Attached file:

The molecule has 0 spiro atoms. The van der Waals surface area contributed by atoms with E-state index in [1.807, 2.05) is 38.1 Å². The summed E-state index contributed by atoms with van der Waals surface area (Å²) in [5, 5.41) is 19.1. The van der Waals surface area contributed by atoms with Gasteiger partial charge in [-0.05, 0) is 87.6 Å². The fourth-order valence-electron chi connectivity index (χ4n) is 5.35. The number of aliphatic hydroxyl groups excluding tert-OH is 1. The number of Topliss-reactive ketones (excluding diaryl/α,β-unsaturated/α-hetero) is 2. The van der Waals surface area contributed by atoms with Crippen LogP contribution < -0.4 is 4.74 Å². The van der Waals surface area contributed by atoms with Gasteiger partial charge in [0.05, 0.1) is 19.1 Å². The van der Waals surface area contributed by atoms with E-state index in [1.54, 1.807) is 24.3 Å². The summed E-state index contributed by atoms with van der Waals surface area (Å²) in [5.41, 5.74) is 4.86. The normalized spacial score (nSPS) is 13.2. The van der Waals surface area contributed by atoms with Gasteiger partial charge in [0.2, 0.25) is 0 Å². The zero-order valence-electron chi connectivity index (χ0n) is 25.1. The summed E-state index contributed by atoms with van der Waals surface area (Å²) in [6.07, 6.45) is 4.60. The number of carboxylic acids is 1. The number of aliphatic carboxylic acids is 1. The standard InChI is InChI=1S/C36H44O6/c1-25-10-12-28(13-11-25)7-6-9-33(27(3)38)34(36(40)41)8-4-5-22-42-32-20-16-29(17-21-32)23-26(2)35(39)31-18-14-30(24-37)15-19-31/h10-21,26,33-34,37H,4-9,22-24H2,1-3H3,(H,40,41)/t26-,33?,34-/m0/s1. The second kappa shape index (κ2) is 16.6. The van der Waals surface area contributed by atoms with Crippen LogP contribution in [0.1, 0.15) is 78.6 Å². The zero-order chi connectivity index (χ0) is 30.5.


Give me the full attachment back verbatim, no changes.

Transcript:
The molecule has 0 spiro atoms. The van der Waals surface area contributed by atoms with E-state index in [1.807, 2.05) is 38.1 Å². The summed E-state index contributed by atoms with van der Waals surface area (Å²) in [5, 5.41) is 19.1. The van der Waals surface area contributed by atoms with Gasteiger partial charge in [-0.05, 0) is 87.6 Å². The fourth-order valence-electron chi connectivity index (χ4n) is 5.35. The number of aliphatic hydroxyl groups excluding tert-OH is 1. The number of Topliss-reactive ketones (excluding diaryl/α,β-unsaturated/α-hetero) is 2. The van der Waals surface area contributed by atoms with Crippen LogP contribution < -0.4 is 4.74 Å². The van der Waals surface area contributed by atoms with Gasteiger partial charge in [0.05, 0.1) is 19.1 Å². The van der Waals surface area contributed by atoms with E-state index in [1.54, 1.807) is 24.3 Å². The summed E-state index contributed by atoms with van der Waals surface area (Å²) in [5.41, 5.74) is 4.86. The normalized spacial score (nSPS) is 13.2. The van der Waals surface area contributed by atoms with Gasteiger partial charge in [0.2, 0.25) is 0 Å². The zero-order valence-electron chi connectivity index (χ0n) is 25.1. The summed E-state index contributed by atoms with van der Waals surface area (Å²) in [6.07, 6.45) is 4.60. The number of carboxylic acids is 1. The number of aliphatic carboxylic acids is 1. The standard InChI is InChI=1S/C36H44O6/c1-25-10-12-28(13-11-25)7-6-9-33(27(3)38)34(36(40)41)8-4-5-22-42-32-20-16-29(17-21-32)23-26(2)35(39)31-18-14-30(24-37)15-19-31/h10-21,26,33-34,37H,4-9,22-24H2,1-3H3,(H,40,41)/t26-,33?,34-/m0/s1. The second kappa shape index (κ2) is 16.6. The van der Waals surface area contributed by atoms with Crippen LogP contribution in [0.1, 0.15) is 78.6 Å². The zero-order chi connectivity index (χ0) is 30.5.